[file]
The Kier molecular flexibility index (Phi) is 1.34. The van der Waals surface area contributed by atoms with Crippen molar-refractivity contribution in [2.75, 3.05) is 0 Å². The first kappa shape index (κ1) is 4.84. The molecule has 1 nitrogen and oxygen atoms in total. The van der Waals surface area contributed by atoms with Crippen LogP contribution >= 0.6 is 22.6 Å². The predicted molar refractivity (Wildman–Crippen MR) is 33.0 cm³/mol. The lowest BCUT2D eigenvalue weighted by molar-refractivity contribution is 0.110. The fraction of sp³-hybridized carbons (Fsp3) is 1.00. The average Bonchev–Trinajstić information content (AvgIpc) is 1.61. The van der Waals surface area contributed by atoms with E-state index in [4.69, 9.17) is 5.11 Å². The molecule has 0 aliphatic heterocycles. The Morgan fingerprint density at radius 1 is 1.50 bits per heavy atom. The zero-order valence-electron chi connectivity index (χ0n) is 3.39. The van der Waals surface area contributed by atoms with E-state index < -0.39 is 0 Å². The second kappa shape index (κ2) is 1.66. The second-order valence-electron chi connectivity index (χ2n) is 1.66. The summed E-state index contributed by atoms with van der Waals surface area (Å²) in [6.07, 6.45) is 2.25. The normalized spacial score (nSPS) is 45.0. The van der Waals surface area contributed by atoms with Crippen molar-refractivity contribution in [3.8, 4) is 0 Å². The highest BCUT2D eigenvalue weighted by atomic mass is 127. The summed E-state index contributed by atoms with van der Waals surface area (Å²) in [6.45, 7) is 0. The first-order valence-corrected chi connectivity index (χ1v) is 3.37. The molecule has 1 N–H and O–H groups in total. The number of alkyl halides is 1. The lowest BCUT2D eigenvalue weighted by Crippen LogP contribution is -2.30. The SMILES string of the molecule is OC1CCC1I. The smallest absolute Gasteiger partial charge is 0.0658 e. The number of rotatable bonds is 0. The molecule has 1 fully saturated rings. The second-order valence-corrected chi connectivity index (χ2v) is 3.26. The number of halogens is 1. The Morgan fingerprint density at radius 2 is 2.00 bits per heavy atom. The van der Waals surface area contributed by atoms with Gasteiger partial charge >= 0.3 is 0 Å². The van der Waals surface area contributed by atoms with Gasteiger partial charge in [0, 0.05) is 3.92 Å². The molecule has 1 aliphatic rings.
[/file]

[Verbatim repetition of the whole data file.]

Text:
The Kier molecular flexibility index (Phi) is 1.34. The van der Waals surface area contributed by atoms with Crippen molar-refractivity contribution in [2.75, 3.05) is 0 Å². The first kappa shape index (κ1) is 4.84. The molecule has 1 nitrogen and oxygen atoms in total. The van der Waals surface area contributed by atoms with Crippen LogP contribution >= 0.6 is 22.6 Å². The predicted molar refractivity (Wildman–Crippen MR) is 33.0 cm³/mol. The lowest BCUT2D eigenvalue weighted by molar-refractivity contribution is 0.110. The fraction of sp³-hybridized carbons (Fsp3) is 1.00. The average Bonchev–Trinajstić information content (AvgIpc) is 1.61. The van der Waals surface area contributed by atoms with E-state index in [4.69, 9.17) is 5.11 Å². The molecule has 0 aliphatic heterocycles. The Morgan fingerprint density at radius 1 is 1.50 bits per heavy atom. The zero-order valence-electron chi connectivity index (χ0n) is 3.39. The van der Waals surface area contributed by atoms with E-state index < -0.39 is 0 Å². The second kappa shape index (κ2) is 1.66. The second-order valence-electron chi connectivity index (χ2n) is 1.66. The summed E-state index contributed by atoms with van der Waals surface area (Å²) in [6.07, 6.45) is 2.25. The normalized spacial score (nSPS) is 45.0. The van der Waals surface area contributed by atoms with Crippen molar-refractivity contribution in [3.8, 4) is 0 Å². The highest BCUT2D eigenvalue weighted by atomic mass is 127. The summed E-state index contributed by atoms with van der Waals surface area (Å²) in [6.45, 7) is 0. The first-order valence-corrected chi connectivity index (χ1v) is 3.37. The molecule has 1 N–H and O–H groups in total. The number of alkyl halides is 1. The lowest BCUT2D eigenvalue weighted by Crippen LogP contribution is -2.30. The SMILES string of the molecule is OC1CCC1I. The smallest absolute Gasteiger partial charge is 0.0658 e. The number of rotatable bonds is 0. The molecule has 1 fully saturated rings. The second-order valence-corrected chi connectivity index (χ2v) is 3.26. The number of halogens is 1. The Morgan fingerprint density at radius 2 is 2.00 bits per heavy atom. The van der Waals surface area contributed by atoms with Gasteiger partial charge >= 0.3 is 0 Å². The van der Waals surface area contributed by atoms with Gasteiger partial charge in [0, 0.05) is 3.92 Å². The molecule has 1 aliphatic rings.